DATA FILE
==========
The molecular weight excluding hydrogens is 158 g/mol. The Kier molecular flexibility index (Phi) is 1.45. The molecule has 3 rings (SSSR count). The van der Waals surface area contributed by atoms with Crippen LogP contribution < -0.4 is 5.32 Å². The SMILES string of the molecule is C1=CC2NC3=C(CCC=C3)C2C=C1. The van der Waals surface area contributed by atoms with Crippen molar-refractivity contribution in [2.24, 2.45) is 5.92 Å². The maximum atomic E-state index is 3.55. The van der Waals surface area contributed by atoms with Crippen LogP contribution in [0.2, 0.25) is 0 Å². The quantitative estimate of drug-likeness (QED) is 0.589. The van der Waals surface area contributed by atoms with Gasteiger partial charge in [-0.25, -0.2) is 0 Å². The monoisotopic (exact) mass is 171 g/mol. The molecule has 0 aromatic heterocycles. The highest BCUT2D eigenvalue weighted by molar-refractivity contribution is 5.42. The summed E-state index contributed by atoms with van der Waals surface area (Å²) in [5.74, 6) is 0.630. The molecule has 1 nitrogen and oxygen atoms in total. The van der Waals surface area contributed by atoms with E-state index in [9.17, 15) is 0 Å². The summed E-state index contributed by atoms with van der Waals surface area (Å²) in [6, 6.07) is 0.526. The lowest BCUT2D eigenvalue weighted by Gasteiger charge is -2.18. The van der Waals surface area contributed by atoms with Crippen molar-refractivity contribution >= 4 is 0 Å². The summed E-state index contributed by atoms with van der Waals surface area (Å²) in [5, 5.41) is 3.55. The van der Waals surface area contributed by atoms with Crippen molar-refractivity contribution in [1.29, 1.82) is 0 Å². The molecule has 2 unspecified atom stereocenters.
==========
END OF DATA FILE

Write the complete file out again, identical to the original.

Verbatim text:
The molecular weight excluding hydrogens is 158 g/mol. The Kier molecular flexibility index (Phi) is 1.45. The molecule has 3 rings (SSSR count). The van der Waals surface area contributed by atoms with Crippen LogP contribution < -0.4 is 5.32 Å². The SMILES string of the molecule is C1=CC2NC3=C(CCC=C3)C2C=C1. The van der Waals surface area contributed by atoms with Crippen molar-refractivity contribution in [2.24, 2.45) is 5.92 Å². The maximum atomic E-state index is 3.55. The van der Waals surface area contributed by atoms with Crippen LogP contribution in [0.2, 0.25) is 0 Å². The quantitative estimate of drug-likeness (QED) is 0.589. The van der Waals surface area contributed by atoms with Gasteiger partial charge in [-0.25, -0.2) is 0 Å². The monoisotopic (exact) mass is 171 g/mol. The molecule has 0 aromatic heterocycles. The highest BCUT2D eigenvalue weighted by molar-refractivity contribution is 5.42. The summed E-state index contributed by atoms with van der Waals surface area (Å²) in [5.74, 6) is 0.630. The molecule has 1 nitrogen and oxygen atoms in total. The van der Waals surface area contributed by atoms with E-state index in [9.17, 15) is 0 Å². The summed E-state index contributed by atoms with van der Waals surface area (Å²) in [6, 6.07) is 0.526. The lowest BCUT2D eigenvalue weighted by Gasteiger charge is -2.18. The van der Waals surface area contributed by atoms with Crippen molar-refractivity contribution >= 4 is 0 Å². The summed E-state index contributed by atoms with van der Waals surface area (Å²) in [5, 5.41) is 3.55. The van der Waals surface area contributed by atoms with Crippen molar-refractivity contribution in [1.29, 1.82) is 0 Å². The molecule has 2 unspecified atom stereocenters.